13. Given that the Fed has blown bubble after bubble of increasing amplitude, ignoring the problems until they blew up in the Fed’s face, with Bernanke denying there was a housing bubble, then denying there would be a recession, then coming up with preposterous unemployment expectations, pray tell exactly why should anyone believe the Fed can model inflation expectations or even inflation as it is actually happening?
14. If the Fed thinks that market expectations are important, why not simply let the market set interest rates?
15. How could letting the market set rates possibly be any worse than the repetitive bubbles the Fed blew under Greenspan and Bernanke?
16. Pray tell of what use is the Fed other than to bail out banks when they get in trouble? And of what use is that to anyone but the banks?
17. I would appreciate your comments on The Fed Uncertainty Principle, written Thursday, April 03, 2008, before the massive bailouts occurred.
The Observer Affects The Observed
The Fed, in conjunction with all the players watching the Fed, distorts the economic picture. I liken this to Heisenberg’s Uncertainty Principle where observation of a subatomic particle changes the ability to measure it accurately.
To measure the position and velocity of any particle, you would first shine a light on it, then detect the reflection. On a macroscopic scale, the effect of photons on an object is insignificant. Unfortunately, on subatomic scales, the photons that hit the subatomic particle will cause it to move significantly, so although the position has been measured accurately, the velocity of the particle will have been altered. By learning the position, you have rendered any information you previously had on the velocity useless. In other words, the observer affects the observed.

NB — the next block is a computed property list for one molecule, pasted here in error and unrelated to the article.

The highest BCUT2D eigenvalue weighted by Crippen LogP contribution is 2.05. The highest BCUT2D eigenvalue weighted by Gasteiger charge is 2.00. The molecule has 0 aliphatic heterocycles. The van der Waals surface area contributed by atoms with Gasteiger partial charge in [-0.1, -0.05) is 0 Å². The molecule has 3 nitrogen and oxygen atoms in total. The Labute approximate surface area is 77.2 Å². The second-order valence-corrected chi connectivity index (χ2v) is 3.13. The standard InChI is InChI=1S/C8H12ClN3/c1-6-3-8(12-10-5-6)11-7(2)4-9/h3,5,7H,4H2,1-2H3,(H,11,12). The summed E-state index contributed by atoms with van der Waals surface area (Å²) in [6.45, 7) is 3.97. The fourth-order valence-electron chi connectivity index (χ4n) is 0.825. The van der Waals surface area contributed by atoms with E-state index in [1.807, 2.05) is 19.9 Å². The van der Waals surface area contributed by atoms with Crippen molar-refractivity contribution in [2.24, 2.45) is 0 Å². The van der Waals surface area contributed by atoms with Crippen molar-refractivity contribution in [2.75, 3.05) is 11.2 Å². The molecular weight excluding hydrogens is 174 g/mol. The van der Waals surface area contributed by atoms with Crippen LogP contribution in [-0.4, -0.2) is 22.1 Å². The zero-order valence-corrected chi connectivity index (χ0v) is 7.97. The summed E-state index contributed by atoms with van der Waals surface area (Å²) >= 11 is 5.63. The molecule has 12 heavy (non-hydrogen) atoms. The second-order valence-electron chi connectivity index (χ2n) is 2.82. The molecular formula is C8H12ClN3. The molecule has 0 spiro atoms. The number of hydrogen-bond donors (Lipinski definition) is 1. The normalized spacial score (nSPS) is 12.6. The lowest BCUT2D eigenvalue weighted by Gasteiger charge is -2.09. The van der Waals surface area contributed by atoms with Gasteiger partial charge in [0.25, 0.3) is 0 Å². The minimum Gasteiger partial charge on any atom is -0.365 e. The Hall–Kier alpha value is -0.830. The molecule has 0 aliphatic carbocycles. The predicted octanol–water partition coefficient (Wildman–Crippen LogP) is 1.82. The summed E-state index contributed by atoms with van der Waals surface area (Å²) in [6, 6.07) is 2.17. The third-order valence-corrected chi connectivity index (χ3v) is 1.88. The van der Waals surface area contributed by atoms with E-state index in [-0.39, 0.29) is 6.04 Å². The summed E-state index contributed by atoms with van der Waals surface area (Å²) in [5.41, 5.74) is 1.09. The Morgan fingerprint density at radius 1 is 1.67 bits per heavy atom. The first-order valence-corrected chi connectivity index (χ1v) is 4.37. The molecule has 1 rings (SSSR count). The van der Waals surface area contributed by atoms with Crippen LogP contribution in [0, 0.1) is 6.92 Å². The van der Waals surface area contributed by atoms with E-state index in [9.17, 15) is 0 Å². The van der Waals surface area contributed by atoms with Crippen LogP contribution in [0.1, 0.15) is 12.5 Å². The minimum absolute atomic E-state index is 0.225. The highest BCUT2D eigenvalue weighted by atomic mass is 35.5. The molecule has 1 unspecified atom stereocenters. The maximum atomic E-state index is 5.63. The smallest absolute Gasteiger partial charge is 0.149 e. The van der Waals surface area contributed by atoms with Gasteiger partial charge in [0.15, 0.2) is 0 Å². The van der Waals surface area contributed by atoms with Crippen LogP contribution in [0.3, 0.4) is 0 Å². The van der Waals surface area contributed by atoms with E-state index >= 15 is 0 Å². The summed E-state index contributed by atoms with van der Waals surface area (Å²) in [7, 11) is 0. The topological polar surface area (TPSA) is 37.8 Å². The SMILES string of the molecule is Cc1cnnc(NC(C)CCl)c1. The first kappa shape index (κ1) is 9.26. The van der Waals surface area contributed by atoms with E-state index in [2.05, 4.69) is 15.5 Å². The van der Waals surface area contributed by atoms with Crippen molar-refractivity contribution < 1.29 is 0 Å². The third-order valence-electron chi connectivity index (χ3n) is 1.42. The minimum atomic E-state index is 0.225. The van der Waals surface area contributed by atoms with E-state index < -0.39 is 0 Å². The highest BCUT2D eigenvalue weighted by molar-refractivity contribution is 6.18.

Fed Uncertainty Principle: The fed, by its very existence, has completely distorted the market via self reinforcing observer/participant feedback loops. Thus, it is fatally flawed logic to suggest the Fed is simply following the market, therefore the market is to blame for the Fed’s actions. There would not be a Fed in a free market, and by implication there would not be observer/participant feedback loops either.
Corollary Number One: The Fed has no idea where interest rates should be. Only a free market does. The Fed will be disingenuous about what it knows (nothing of use) and doesn’t know (much more than it wants to admit), particularly in times of economic stress.
Corollary Number Two: The government/quasi-government body most responsible for creating this mess (the Fed), will attempt a big power grab, purportedly to fix whatever problems it creates. The bigger the mess it creates, the more power it will attempt to grab. Over time this leads to dangerously concentrated power into the hands of those who have already proven they do not know what they are doing.
Corollary Number Three: Don’t expect the Fed to learn from past mistakes. Instead, expect the Fed to repeat them with bigger and bigger doses of exactly what created the initial problem.
Corollary Number Four: The Fed simply does not care whether its actions are illegal or not. The Fed is operating under the principle that it’s easier to get forgiveness than permission. And forgiveness is just another means to the desired power grab it is seeking.
Those were my 17 questions for Joseph Haubrich and the Cleveland Fed. I sent them about a week ago. If I get a reply I will post it. However, I am not holding my breath.
Mike “Mish” Shedlock
Click Here To Scroll Thru My Recent Post List